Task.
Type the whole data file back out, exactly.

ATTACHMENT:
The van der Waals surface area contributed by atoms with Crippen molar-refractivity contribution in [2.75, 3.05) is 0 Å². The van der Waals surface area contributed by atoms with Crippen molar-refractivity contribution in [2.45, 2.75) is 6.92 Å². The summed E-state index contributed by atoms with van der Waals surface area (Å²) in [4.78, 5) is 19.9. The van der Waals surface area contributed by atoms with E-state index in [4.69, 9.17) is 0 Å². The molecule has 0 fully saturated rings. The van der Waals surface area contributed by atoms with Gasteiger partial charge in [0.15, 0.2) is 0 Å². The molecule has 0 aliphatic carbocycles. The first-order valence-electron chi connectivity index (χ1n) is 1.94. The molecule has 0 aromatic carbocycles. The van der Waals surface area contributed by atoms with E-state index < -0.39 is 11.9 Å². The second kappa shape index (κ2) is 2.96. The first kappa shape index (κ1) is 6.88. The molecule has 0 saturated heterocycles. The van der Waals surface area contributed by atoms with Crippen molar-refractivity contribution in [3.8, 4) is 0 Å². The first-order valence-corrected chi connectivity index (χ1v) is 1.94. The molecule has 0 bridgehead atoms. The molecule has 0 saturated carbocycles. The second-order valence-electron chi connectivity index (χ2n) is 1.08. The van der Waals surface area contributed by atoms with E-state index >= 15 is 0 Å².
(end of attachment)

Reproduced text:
The van der Waals surface area contributed by atoms with Crippen molar-refractivity contribution in [2.75, 3.05) is 0 Å². The van der Waals surface area contributed by atoms with Crippen molar-refractivity contribution in [2.45, 2.75) is 6.92 Å². The summed E-state index contributed by atoms with van der Waals surface area (Å²) in [4.78, 5) is 19.9. The van der Waals surface area contributed by atoms with E-state index in [4.69, 9.17) is 0 Å². The molecule has 0 fully saturated rings. The van der Waals surface area contributed by atoms with Gasteiger partial charge in [0.15, 0.2) is 0 Å². The molecule has 0 aliphatic carbocycles. The first-order valence-electron chi connectivity index (χ1n) is 1.94. The molecule has 0 aromatic carbocycles. The van der Waals surface area contributed by atoms with E-state index < -0.39 is 11.9 Å². The second kappa shape index (κ2) is 2.96. The first kappa shape index (κ1) is 6.88. The molecule has 0 saturated heterocycles. The van der Waals surface area contributed by atoms with Crippen molar-refractivity contribution in [3.8, 4) is 0 Å². The first-order valence-corrected chi connectivity index (χ1v) is 1.94. The molecule has 0 bridgehead atoms. The molecule has 0 saturated carbocycles. The second-order valence-electron chi connectivity index (χ2n) is 1.08. The van der Waals surface area contributed by atoms with E-state index >= 15 is 0 Å².